Bahamas: Yellowfin Madness

by Capt. Jorge Piñero

Bahamas: Yellowfin Madness

Making the run to the Tuna Grounds from Bimini in the early morning hours, in total darkness, relying only on radar navigation, can test most seasoned navigators. The night still, the seas calm and the only evidence of life your prop wash and navigation lights amongst the starlit sky and ocean. The run must be made in total darkness as the bite is at sunrise or near it. The two best times are early morning and at dusk. Occasionally, I have encountered them on overcast stormy days throughout the day.

The trick is to run to the Tuna Grounds between Grand Bahama Island and the Bahama Bank, north of Bimini. Almost near the middle, between the two Islands, you will find the canyons holding yellowfin tuna, blackfin and the occasional bluefin tuna.

The methods of fishing are diverse; from trolling with cedar plugs, tuna teasers and tuna teaser chains, to live and dead baits. You can ask many captains and fishermen, and likely a distinct opinion will flow to a heated conversation on the best approach to target these fish. The key that no one disagrees with, is finding birds! Find the birds and you will find the tuna. Know how to fish the birds and you will end up with nice sized yellowfins.

I see many people fishing the tunas going directly for the birds. I avoid these people at all costs and will find my own group of birds without the racing boats attempting to gain on the tunas. If I see several boats on tuna I’m out of there!

Nothing causes a shutdown of surface feeding tuna faster than multiple boats congregating right on top of the fish, from novice to experienced, throwing baits, trolling and sheer pandemonium. In addition, in my experience, I have generally caught bigger tuna away from the center of the school of tuna. I believe this is because the larger ones hang outside the school like other larger predators, similar to marlin and other large pelagics.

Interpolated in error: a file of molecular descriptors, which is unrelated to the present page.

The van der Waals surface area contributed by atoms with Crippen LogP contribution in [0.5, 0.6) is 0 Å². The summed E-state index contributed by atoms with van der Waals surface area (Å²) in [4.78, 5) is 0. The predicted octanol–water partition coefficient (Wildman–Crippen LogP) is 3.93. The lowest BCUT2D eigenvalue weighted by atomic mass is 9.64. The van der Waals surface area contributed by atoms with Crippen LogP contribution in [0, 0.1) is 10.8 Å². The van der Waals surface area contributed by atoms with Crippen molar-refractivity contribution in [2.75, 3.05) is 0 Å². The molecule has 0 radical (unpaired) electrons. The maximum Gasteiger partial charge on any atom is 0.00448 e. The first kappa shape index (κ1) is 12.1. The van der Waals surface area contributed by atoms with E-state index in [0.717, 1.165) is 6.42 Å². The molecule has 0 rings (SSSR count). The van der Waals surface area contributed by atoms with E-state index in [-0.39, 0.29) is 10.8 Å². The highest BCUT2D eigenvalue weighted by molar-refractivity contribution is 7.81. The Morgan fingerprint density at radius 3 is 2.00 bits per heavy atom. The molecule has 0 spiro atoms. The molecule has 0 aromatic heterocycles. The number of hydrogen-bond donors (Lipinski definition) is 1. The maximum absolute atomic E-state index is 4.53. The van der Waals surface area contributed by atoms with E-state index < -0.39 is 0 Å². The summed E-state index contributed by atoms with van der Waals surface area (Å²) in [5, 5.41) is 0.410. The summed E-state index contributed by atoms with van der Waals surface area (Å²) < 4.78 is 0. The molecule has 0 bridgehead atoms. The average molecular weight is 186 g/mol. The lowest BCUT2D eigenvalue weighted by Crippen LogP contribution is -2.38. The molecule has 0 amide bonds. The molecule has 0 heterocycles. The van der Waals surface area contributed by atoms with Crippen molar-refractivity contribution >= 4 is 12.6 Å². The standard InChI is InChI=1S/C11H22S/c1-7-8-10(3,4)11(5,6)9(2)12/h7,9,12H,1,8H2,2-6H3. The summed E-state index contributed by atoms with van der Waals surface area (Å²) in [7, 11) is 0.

My tactics are numerous; from drifting to the fish with engines off, to either chunking or drifting with live baits. I seldom dump pilchards on tuna as I can generally catch larger isolated fish with a single live bait presented at the right depth of where the sounder shows the school. I can often catch many nice sized tuna with 2-3 dozen live baits in the well.

Another tactic I employ is running two long lines with cedar plugs or tuna lures/feathers 200 and 250’ back and two lines off my flat corners, running a tuna chain consisting of smaller tuna lures ending in one large lure and, on the other, a spreader bar with teasers followed by a large lure at 100 and 150’ back. This 4-line spread is great to use as a searching spread once the birds have dissipated or are absent. Once I locate the fish, I mark the area and begin the process above to get the larger fish.

Lure selection is another area of multitudes. I generally like bright green lures, like a Green Machine, or Green Squid Spreader Bars followed by a Green Machine. Black Bart Lures have tuna assortment packs that are excellent and have proven very successful in a variety of colors.

Cedar plugs vary in size and color. I have found that a 4-6” plug works well in Naked Cedar and Purple. I troll these to create a commotion on the water. Trolling speeds vary, depending on if you are trolling upwind or in a following sea, or upcurrent or down current. I do not rely on speed. I rely on the “splash” effect of my pattern. This has taken me many years to perfect when fishing off of Mexico and Costa Rica, and the Bahamas is no different. Try different set-ups and speeds and when you get consistent action, then duplicate this at the speed to get the desired effect in your spread.